Impact of cumulative time on the clinical outcomes of endoscopic submucosal dissection in gastric neoplasm
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Endoscopic submucosal dissection (ESD) can be technically demanding and requires great attention to detail and prolonged concentration. We assumed that clinical outcomes of ESDs may be affected by cumulative time, and we aimed to compare complete resection rates and adverse events according to cumulative ESD time.
This study involved 1,328 consecutive patients with 1,461 gastric tumors who underwent ESD from January 2008 to July 2011 in a tertiary-care academic medical center. The main outcome measurements were en bloc resection rate, complete resection rate, bleeding rate and perforation rate.
Patients were divided into three groups according to cumulative time intervals (<2 h vs. 2–4 h vs. ≥4 h). Complete resection rate did not differ among the three groups, but early post-ESD bleeding (EPEB) rate was significantly different among the three groups (2.5 vs. 3.5 % vs. 6.6 %, P = 0.040). In multivariate analysis, cumulative time period was an independent predictor of EPEB (2–4 h odds ratio [OR] 2.29, 95 % confidence interval [CI] 1.05–5.01, P = 0.038; ≥4 h OR 3.99; 95 % CI, 2.15–7.65, P < 0.001). The rate of perforation was higher in ESDs performed after completing prior endoscopies or outpatient clinic session compared to those performed without prior work (3.8 vs. 1.6 %, P = 0.004). Moreover, prior workload before ESD was an independent predictor of perforation in multivariate analysis (OR 2.77, 95 % CI, 1.37–5.60, P = 0.005).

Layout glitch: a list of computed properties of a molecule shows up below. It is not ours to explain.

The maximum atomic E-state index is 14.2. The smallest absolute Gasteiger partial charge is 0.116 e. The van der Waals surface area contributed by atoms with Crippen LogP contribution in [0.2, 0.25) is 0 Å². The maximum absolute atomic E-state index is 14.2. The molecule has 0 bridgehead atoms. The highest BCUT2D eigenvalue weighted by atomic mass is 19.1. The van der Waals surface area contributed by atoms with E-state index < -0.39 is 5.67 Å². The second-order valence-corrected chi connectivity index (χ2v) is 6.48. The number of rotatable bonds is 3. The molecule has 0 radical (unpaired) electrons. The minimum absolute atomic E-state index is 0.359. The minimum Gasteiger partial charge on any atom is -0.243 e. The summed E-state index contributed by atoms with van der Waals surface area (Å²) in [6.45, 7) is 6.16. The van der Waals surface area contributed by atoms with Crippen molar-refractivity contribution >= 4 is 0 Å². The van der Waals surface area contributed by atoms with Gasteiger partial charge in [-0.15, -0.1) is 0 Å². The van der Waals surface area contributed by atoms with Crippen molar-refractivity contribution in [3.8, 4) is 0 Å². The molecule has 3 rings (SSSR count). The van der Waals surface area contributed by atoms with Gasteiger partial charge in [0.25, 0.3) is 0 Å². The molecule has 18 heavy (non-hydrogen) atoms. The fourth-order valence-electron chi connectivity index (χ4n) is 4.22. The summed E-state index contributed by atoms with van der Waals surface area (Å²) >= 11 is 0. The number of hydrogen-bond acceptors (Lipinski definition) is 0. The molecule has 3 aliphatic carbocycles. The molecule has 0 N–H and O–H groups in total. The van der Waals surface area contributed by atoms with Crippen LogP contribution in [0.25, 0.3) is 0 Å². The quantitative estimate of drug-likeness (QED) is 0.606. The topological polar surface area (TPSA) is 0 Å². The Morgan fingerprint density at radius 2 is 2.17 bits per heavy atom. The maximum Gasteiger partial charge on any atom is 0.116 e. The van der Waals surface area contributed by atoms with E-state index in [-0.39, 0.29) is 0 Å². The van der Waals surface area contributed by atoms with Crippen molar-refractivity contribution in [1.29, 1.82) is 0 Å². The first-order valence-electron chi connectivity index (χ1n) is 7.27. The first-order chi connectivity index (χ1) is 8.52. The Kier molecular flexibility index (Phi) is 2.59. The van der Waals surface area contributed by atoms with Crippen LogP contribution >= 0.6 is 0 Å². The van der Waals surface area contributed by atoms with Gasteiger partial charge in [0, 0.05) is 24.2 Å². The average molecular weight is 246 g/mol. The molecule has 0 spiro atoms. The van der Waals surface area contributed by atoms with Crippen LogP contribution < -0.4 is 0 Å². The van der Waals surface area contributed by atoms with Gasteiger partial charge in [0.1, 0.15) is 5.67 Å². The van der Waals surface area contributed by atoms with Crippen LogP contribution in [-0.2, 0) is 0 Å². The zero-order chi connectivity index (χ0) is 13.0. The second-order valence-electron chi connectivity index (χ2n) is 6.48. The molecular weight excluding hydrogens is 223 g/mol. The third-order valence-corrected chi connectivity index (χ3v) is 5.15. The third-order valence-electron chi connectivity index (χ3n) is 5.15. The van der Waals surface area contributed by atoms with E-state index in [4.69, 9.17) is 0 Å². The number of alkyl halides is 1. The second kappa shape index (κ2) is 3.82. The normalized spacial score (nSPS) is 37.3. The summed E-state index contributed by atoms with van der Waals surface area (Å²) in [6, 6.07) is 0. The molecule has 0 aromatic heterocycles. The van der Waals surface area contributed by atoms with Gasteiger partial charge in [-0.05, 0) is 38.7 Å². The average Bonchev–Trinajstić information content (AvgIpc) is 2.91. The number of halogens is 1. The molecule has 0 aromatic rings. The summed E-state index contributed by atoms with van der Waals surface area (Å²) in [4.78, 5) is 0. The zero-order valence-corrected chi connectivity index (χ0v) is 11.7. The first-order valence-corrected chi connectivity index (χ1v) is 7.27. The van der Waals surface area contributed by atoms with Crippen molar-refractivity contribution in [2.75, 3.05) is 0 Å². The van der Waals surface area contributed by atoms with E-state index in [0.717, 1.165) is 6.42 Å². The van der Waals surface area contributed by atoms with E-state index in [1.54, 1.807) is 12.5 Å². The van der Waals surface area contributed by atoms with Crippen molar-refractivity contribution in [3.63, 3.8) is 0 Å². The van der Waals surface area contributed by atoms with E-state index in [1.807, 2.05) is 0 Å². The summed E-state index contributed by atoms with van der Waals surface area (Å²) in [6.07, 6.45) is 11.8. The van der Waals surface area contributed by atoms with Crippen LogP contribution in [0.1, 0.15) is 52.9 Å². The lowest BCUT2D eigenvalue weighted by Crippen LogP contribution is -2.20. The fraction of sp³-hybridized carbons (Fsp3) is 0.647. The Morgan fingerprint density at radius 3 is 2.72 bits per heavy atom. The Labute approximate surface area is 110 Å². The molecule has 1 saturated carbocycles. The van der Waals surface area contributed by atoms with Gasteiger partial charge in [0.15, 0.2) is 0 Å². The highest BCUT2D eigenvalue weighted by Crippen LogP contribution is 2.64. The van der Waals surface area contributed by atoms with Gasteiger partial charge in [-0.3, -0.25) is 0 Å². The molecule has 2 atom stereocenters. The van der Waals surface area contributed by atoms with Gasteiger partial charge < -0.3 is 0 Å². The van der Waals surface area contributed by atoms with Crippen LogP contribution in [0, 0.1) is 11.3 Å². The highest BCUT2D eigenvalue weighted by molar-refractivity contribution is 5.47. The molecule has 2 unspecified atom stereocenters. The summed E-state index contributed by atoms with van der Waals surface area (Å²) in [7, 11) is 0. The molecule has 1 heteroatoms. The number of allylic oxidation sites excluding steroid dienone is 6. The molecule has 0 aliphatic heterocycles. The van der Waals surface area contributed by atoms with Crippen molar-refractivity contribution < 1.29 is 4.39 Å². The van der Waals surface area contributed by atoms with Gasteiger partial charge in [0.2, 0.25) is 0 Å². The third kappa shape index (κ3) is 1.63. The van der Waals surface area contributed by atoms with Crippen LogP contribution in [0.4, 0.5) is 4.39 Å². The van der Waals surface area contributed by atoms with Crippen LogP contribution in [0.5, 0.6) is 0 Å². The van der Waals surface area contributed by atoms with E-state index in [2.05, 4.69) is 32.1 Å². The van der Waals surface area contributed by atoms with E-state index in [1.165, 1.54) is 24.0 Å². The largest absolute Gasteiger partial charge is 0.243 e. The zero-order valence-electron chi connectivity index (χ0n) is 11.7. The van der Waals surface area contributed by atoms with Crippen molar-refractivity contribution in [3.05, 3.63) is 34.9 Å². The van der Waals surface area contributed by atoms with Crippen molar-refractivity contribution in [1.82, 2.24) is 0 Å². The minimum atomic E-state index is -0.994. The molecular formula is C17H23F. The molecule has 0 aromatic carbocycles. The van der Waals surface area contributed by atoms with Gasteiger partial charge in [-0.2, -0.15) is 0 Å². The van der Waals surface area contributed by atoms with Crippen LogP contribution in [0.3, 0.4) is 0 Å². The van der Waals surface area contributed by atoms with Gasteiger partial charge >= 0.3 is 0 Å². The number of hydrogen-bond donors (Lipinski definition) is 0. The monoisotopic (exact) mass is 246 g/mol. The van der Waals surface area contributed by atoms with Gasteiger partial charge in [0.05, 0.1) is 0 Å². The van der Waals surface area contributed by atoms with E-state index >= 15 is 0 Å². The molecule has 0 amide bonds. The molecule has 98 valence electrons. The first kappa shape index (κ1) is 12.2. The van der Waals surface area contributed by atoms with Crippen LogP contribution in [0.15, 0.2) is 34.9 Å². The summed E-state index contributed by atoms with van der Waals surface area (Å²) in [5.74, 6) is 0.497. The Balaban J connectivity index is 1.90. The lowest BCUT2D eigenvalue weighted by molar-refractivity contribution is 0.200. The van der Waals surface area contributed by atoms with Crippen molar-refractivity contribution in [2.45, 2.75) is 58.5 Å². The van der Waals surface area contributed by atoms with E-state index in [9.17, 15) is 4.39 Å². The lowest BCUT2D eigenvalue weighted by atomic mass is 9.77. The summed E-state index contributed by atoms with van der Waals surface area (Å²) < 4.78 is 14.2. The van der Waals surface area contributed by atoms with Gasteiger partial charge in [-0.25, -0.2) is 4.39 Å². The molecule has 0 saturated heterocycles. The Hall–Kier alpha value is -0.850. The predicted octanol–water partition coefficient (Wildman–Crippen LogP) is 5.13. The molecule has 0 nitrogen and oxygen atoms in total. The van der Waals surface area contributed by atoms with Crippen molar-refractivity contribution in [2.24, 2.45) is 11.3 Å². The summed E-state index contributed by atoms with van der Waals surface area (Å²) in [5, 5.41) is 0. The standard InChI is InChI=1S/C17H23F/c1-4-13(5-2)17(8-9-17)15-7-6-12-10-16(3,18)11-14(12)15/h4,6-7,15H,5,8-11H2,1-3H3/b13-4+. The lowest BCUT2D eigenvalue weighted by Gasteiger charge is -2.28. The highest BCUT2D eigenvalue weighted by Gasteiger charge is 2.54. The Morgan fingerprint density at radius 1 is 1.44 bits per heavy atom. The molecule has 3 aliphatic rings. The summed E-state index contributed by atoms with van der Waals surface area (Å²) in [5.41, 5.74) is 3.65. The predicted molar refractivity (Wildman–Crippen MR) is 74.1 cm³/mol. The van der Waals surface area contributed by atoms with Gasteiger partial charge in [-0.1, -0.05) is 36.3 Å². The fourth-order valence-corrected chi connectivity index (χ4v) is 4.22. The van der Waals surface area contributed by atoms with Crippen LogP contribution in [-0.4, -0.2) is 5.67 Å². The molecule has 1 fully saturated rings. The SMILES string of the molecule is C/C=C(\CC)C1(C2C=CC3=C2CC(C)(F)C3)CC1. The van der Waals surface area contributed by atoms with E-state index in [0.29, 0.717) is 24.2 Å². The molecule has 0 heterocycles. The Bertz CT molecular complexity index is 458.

Our data suggest that cumulative ESD time did not influence en bloc or complete resection rate of ESD, but increased the rate of acute bleeding. Moreover, prior workload before ESDs may increase the risk of perforation.
KeywordsBleeding Complete resection Endoscopic submucosal dissection Fatigue Perforation
Drs. S. M. Lim, J. C. Park, H. Lee, S. K. Shin, S. K. Lee, and Y. C. Lee have no conflicts of interest or financial ties to disclose.
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